I don’t own a car. I cycle to work each day, and travel by train when visiting far-flung client offices. The cycle route to work is only three miles each way, and can be done in anything from ten to fifteen minutes, depending on how energetic I’m feeling, and if the wind is favorable.
I have been cycling pretty much the same route for fifteen years. The only variation occurred during the “foot and mouth” scare during the first year – which coincided with getting married. It sticks in my mind because part of my route was diverted for a couple of months – taking me over a sizeable hill twice a day. Those couple of months put an inch of muscle on each thigh and calf – so you can imagine how the fitting of my morning suit went for the wedding. I vaguely remember being a 34″ waist, but wearing 38″ trousers, folded hilariously under the waistcoat in order to get them over my legs.
A part of the journey involves turning across a busy road. A smaller road joins on the opposite side, so I invariably pull off the road into the road end, and wait for traffic to pass rather than stopping in the middle and being passed on both sides by cars doing forty miles an hour or more. I have sat on my bike in that road end for some minutes in the past – long enough to get bored and start counting the cars passing me. It doesn’t help that the road approaching town sweeps down the hill mentioned earlier, causing many drivers to treat it like turns two and three at Spa Francorchamps.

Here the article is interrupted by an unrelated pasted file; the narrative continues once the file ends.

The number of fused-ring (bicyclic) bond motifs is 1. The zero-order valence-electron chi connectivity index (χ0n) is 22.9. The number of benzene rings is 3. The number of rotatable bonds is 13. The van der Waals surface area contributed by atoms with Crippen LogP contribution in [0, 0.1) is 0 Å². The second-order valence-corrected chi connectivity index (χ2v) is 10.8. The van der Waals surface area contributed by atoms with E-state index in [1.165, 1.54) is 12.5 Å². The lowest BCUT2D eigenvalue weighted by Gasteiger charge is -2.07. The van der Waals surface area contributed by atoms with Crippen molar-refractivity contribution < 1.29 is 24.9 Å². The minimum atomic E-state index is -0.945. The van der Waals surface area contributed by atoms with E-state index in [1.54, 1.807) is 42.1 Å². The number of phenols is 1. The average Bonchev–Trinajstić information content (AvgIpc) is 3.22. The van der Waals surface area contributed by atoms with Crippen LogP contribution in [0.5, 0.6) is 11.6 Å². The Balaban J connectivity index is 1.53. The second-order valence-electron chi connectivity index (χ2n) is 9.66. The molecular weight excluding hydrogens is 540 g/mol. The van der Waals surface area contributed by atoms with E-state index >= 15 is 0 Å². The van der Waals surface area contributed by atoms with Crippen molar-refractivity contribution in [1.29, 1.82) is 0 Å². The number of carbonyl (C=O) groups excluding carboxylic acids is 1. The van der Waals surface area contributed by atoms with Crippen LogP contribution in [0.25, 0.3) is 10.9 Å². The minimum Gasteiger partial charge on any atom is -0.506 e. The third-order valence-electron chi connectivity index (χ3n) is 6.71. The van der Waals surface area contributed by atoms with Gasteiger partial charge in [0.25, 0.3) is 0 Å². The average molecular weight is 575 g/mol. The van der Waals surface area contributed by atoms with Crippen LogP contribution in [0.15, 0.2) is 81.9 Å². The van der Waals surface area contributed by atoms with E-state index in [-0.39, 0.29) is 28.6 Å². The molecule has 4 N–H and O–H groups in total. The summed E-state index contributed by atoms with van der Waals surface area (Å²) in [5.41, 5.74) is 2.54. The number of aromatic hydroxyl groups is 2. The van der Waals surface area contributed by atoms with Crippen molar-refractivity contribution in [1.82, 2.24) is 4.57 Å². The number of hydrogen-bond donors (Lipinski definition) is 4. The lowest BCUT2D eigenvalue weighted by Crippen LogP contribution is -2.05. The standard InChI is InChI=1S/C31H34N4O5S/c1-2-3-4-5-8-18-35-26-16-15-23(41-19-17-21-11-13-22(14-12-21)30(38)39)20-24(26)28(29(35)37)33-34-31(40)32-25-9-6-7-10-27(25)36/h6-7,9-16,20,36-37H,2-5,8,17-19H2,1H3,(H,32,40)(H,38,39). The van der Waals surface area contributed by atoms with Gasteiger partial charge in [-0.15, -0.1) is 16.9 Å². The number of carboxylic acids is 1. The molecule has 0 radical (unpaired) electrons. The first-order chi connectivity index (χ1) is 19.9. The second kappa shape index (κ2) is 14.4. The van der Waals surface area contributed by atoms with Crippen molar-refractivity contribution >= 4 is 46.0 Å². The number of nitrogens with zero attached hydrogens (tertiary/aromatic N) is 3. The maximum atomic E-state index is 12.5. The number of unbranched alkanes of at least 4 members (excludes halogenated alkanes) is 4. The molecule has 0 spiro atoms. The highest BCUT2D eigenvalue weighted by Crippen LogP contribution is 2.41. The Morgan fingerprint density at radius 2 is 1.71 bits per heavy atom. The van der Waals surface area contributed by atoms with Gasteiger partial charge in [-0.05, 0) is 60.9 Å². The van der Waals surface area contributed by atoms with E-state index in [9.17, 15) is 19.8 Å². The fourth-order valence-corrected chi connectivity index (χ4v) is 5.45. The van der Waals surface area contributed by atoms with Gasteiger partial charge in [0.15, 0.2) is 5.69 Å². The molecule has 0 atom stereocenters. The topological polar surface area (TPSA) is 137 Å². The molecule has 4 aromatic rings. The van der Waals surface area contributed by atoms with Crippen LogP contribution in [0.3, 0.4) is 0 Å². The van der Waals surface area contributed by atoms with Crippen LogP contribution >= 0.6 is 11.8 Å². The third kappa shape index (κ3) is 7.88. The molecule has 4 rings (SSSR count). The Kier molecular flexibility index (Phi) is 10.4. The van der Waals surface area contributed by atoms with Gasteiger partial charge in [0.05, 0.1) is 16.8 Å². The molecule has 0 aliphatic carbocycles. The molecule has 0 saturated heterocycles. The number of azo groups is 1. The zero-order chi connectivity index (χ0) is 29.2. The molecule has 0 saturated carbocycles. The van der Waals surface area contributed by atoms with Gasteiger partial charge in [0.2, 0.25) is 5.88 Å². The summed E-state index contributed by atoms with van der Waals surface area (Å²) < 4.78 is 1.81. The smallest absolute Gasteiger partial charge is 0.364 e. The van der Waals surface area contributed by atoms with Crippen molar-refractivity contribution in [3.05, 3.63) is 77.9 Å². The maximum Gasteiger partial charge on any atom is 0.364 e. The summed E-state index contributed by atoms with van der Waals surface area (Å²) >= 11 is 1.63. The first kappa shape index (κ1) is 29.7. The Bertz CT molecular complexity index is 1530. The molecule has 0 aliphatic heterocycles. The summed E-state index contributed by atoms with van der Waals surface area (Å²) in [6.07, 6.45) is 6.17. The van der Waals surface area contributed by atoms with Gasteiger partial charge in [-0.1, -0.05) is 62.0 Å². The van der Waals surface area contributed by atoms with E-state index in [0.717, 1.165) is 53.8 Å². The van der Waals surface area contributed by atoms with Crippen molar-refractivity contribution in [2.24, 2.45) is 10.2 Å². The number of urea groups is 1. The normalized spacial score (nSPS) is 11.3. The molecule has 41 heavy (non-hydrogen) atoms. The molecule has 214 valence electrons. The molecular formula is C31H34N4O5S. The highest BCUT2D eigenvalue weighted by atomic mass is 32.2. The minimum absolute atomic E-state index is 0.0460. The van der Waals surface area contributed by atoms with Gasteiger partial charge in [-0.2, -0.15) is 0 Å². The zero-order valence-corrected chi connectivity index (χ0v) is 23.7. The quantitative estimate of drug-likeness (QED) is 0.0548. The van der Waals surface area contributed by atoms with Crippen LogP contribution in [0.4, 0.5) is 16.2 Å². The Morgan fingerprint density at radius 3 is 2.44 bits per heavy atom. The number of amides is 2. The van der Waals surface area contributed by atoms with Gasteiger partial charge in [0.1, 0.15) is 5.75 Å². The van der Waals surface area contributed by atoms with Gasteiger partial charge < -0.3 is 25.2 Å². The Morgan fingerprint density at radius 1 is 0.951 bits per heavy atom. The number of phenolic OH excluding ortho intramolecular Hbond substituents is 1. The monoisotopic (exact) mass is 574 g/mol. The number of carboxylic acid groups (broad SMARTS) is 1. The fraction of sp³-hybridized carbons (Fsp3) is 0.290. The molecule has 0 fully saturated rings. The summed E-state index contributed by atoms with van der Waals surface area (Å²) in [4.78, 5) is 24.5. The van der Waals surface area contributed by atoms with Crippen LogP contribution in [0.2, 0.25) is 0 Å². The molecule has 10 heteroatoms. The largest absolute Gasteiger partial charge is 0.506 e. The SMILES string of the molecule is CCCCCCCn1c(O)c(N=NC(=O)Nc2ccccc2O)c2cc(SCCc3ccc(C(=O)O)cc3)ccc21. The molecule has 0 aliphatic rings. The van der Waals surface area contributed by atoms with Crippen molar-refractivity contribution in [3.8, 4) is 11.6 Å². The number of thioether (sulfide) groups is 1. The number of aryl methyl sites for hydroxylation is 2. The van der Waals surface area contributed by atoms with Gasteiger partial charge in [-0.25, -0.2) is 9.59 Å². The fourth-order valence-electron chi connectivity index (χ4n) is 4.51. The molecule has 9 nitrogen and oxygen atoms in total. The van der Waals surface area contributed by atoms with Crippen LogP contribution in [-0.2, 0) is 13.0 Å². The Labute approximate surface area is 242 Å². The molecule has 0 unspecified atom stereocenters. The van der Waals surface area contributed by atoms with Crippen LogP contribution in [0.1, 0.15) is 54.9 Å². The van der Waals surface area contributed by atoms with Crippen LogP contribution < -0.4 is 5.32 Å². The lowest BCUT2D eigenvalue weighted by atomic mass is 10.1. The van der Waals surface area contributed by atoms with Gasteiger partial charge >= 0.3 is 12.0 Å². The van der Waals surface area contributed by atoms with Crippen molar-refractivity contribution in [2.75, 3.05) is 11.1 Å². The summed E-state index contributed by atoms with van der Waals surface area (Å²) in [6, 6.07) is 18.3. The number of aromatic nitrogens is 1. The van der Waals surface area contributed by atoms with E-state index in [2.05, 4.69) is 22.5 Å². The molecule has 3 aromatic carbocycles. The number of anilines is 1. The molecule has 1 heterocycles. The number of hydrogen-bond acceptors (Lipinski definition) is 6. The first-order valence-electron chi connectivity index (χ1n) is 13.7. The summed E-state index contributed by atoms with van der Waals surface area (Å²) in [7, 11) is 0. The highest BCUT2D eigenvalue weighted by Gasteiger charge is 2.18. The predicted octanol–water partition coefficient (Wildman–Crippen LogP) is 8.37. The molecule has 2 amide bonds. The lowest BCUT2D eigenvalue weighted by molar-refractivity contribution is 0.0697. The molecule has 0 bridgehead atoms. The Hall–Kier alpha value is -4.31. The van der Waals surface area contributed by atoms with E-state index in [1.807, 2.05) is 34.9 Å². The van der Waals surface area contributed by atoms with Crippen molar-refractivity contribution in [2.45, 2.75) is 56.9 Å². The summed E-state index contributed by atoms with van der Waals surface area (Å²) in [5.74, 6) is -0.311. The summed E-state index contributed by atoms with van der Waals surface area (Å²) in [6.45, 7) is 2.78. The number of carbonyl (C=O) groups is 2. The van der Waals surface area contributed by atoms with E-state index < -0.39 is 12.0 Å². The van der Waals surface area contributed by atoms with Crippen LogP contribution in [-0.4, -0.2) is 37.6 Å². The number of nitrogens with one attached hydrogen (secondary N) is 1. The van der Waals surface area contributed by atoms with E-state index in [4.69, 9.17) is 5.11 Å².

After fifteen years of sitting in that road end, counting sometimes twenty or thirty cars snaking down the hill and past me, tonight – for the first time – a car in the train slowed and flashed his headlights. I almost fell over in surprise, before scrabbling onto my pedals, and launching off across the road.
The first car to let me cross in fifteen years. That says something about the general thoughtlessness of drivers on the road, doesn’t it. I’ve read several times that car accidents invariably happen within a mile of home, on your way home. I can completely understand that – I’ve often thought about buying a helmet mounted camera to record the idiocy I often see around me. I imagine some people will react by stating that cyclists are a menace too – crossing red lights, cycling on the pavement, and so on – and yes – you are right too – there are assholes everywhere. The difference is though that those asshole cyclists aren’t in control of three tons of metal that could kill somebody in a few thoughtless seconds.
It’s horrible in some ways – that I naturally ride incredibly defensively in traffic. I expect drivers not only to not see me, but to actively ignore my existence. I am regularly cut up, or have drivers pull out in front of me – even though I wear a reflective coat and crash helmet. While approaching a line of cars rolling slowly towards a junction, if room allows I will sometimes pass in the center of the road – it never ceases to amaze me how many cars pull out on my approach, doing everything they can to stop me making any more progress than them.
Anyway – kudos to the driver that slowed for a few seconds this evening to let me pass – you were the first in fifteen years.